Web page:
Remodeling the Home Network

I’ve been spending my evenings upgrading and improving my home network lately.  It’s not quite at a point where I can design robotic superhero suits in the garage or anything, but things are looking up.  There has been a lot of moving services around to position them properly. 

I have moved my DHCP and DNS out of the LXD containers they were once in to run on a box of their own. “Why do you even need your own DHCP and DNS?”  you may ask.  It’s pretty simple actually.  These two services are the meat and potatoes of TCP/IP networking. One controls whether you can join the network easily.  The other controls what your device is called on my network. 

I noticed about a year ago my systems were being named xxxxx.<insert-nameof-ISP>.net while using the DHCP and DNS in my router.  I own the modem I use for service, but loocking through the logs, it was somehow obtaining an IP inside my network and giving out domain suffixes to hosts.  While everything worked in the sense that everyone could get on the Internet as they pleased, it triggered my “stay off my land” instincts having dealt with demarcation so long in the past dealing with telcos.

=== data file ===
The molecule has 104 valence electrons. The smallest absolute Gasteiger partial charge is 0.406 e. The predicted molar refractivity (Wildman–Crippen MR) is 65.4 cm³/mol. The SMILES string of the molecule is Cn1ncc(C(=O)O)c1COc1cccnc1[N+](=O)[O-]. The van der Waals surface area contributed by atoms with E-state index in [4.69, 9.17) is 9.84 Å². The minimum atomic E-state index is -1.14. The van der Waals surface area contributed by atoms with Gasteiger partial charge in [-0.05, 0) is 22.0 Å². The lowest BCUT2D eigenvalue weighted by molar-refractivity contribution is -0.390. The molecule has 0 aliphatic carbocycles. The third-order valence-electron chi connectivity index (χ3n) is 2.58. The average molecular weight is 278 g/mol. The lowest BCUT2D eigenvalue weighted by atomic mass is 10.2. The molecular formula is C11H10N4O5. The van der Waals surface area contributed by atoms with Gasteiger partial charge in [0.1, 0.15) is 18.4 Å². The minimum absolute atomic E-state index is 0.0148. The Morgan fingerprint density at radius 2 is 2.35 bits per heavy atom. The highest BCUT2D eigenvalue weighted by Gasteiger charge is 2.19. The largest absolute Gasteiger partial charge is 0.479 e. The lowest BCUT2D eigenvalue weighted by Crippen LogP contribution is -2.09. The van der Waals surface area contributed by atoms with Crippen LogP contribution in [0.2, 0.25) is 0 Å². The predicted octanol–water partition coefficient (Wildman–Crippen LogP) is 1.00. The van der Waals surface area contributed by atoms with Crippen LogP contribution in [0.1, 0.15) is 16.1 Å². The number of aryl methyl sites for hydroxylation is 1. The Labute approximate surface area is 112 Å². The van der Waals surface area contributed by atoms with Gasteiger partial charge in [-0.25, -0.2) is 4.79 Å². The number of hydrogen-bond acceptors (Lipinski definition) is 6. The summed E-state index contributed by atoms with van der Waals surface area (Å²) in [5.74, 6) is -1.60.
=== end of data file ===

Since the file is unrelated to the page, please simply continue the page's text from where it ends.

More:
When I first learned about LXD, I got a little container happy and proceeded to run about 21 servers out of one machine.  I was tying up all 16GB of RAM in the server and the whole network was slowing down.  I had Gitlab, Icecast with radio stations for all the major holidays and 4 decades of music, 2 WordPress instances, a personal Python Project, Planet, DNS, and DHCP containers.  Things got carried away.    

Then the routing table somehow became corrupted on the server and I could only ssh into the containers. not the server.  I could fix it for a while by manually rebuilding the route tables, but it would ultimately end up in a failed state again when arp rebuilt the tables.  Something was telling me it was time to ease up on the containers.

After over a month of messing with it, I made the choice that functionality was ultimately more important than the satisfaction of fixing the problem.  I tarred all the containers and put a fresh copy of Ubuntu Server 18.04.1 on it.    I’m still debating which containers are important and which should remain on backup. 

It’s going to be much easier to stay disciplined now rather than after I put everything back.  Sandboxes are good, but you shouldn’t fill your yard or your server with them.  I have reinstalled LXD, but it’s not going to be the only thing I focus on.

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